Nearly 2 million cases of COVID-19 have been seen in children aged 5-11 in the United States, and about 30% of these patients have been hospitalized for the infection. “COVID-19 cases and hospitalizations among young children are increasing across the US, with the burden disproportionately falling on Black and Hispanic children,” says Celia B. Fisher, PhD. “What is unknown is the extent to which these disparities will continue following the FDA’s emergency approval of COVID-19 vaccines for children aged 5 to 11 years in October 2021.”

Identifying factors associated with parental pediatric COVID-19 vaccine hesitancy is essential for developing effective public health programs to reduce racial/ethnic health disparities. “However, the CDC does not collect data on the race/ethnicity of children vaccinated against COVID-19,” Dr. Fisher says. “At present, only seven states collect such data, and vaccine uptake across states’ racial/ethnic differences is inconsistent.”

‘One-Size-Fits-All’ Approach Ineffective for COVID-19 Vaccination Messaging

For a study published in Vaccines, Dr. Fisher and colleagues looked at the extent to which racial and ethnic factors predict pediatric COVID-19 parental vaccine hesitancy for school-age children among 400 Hispanic and non-Hispanic Asian, Black, and White parents. “The overarching take-home message from our study was that a ‘one-size fits-all’ approach to public health messaging about COVID-19 vaccination will not be as effective as tailoring messages to the specific needs of parents,” says Dr. Fisher.

Parents’ attitudes toward vaccinating their children fell into three categories: 1) those who plan to vaccinate their child, 2) those who remain unsure, and 3) those who are strongly against vaccination. “Overall, only 40% of parents were planning to vaccinate their children,” says Dr. Fisher. “Our data reflected wide differences in parents from different racial/ethnic groups, with 65% of Asian, 45% of Hispanic, 31% of Black, and 25% of White parents planning to vaccinate their child.”

Anti-COVID-19 Vaccination Decisions Influenced by Multiple Factors

Across race/ethnicities, parents strongly against vaccination held more misconceptions about the disease, thought their children were less susceptible, and believed COVID-19 symptoms were relatively mild in young children. These parents were also distrustful of vaccines in general, did not believe the COVID-19 vaccine was safe, and reported lack of support for the vaccine from other parents, family members, clergy, and others in their community. In addition, these parents would be less influenced in their vaccination decision by recommendations from the FDA or their doctor (Figure).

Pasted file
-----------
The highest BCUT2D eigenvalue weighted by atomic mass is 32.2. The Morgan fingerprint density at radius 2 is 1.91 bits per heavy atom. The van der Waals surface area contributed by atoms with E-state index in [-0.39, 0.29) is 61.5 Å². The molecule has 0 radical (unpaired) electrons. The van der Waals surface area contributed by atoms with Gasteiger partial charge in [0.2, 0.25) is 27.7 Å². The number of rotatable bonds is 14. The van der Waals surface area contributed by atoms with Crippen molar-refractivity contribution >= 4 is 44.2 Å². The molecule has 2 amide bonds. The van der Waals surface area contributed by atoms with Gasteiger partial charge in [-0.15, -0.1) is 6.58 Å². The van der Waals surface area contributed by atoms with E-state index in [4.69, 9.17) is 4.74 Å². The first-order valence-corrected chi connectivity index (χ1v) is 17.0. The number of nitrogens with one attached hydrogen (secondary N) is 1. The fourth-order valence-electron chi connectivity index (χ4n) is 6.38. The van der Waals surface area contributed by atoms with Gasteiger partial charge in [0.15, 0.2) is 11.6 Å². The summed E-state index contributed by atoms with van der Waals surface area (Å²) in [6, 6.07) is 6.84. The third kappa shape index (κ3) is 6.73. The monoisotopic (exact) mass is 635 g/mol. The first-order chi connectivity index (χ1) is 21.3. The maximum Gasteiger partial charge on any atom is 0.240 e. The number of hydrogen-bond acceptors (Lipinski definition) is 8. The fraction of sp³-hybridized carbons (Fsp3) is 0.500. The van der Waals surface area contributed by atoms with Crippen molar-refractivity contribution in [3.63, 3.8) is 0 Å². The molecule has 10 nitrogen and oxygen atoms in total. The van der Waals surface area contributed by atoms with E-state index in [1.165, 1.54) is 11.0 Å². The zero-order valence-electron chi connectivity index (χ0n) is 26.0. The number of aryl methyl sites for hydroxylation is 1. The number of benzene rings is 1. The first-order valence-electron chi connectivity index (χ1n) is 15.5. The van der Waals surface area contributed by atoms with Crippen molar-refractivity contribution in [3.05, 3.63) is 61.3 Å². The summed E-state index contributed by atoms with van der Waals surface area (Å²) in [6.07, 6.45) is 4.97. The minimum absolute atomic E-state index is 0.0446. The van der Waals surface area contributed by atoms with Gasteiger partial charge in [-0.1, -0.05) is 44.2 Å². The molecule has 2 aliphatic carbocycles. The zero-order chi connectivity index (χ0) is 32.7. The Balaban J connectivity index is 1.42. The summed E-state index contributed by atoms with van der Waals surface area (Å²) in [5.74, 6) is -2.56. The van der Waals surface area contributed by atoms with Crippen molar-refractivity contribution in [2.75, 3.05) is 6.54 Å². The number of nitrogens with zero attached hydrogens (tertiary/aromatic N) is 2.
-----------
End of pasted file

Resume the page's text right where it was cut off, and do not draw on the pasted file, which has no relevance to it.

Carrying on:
“An interesting finding was that parents’ decisions to vaccinate their children depended on how they valued community versus individual rights,” Dr. Fisher says. “Parents who believed getting their child vaccinated for COVID-19 supports the community by stopping spread of the disease were 3 times more likely to plan to vaccinate their child than those who refused. Conversely, parents who believed vaccinating their child for COVID-19 would violate their family rights were twice as likely to refuse to have their child vaccinated.”

Targeted Public Health Approaches Needed to Address COVID-19 Vaccine Hesitancy

Data from the study suggest the pandemic has changed the extent to which parents’ decisions on vaccination are influenced by traditional sources of expertise and community support, according to Dr. Fisher. “For example, only 50% of parents in our study who refused to vaccinate their child would be responsive to a school vaccination mandate,” she says. “This suggests national or state-wide school vaccination mandates may be met with strong resistance in certain communities.”

General distrust of the FDA and vaccine science and a lack of confidence in physicians were other important factors, says Dr. Fisher. “Most parents provided their children with routine pediatric vaccines, but only 65% said a physician’s recommendation would influence their decision,” she says. “This is the first time the public has had a ringside seat to the process of vaccine development. Thus, COVID-19 vaccine hesitancy may be a consequence of the barrage of conflicting information on vaccine safety and efficacy. Public health communication may increase health science literacy. In future research, we will examine the extent to which parents’ experiences with and attitudes toward vaccinating their children against COVID-19 will raise future barriers to, or facilitate, vaccination decisions for other childhood vaccines and future pandemics.”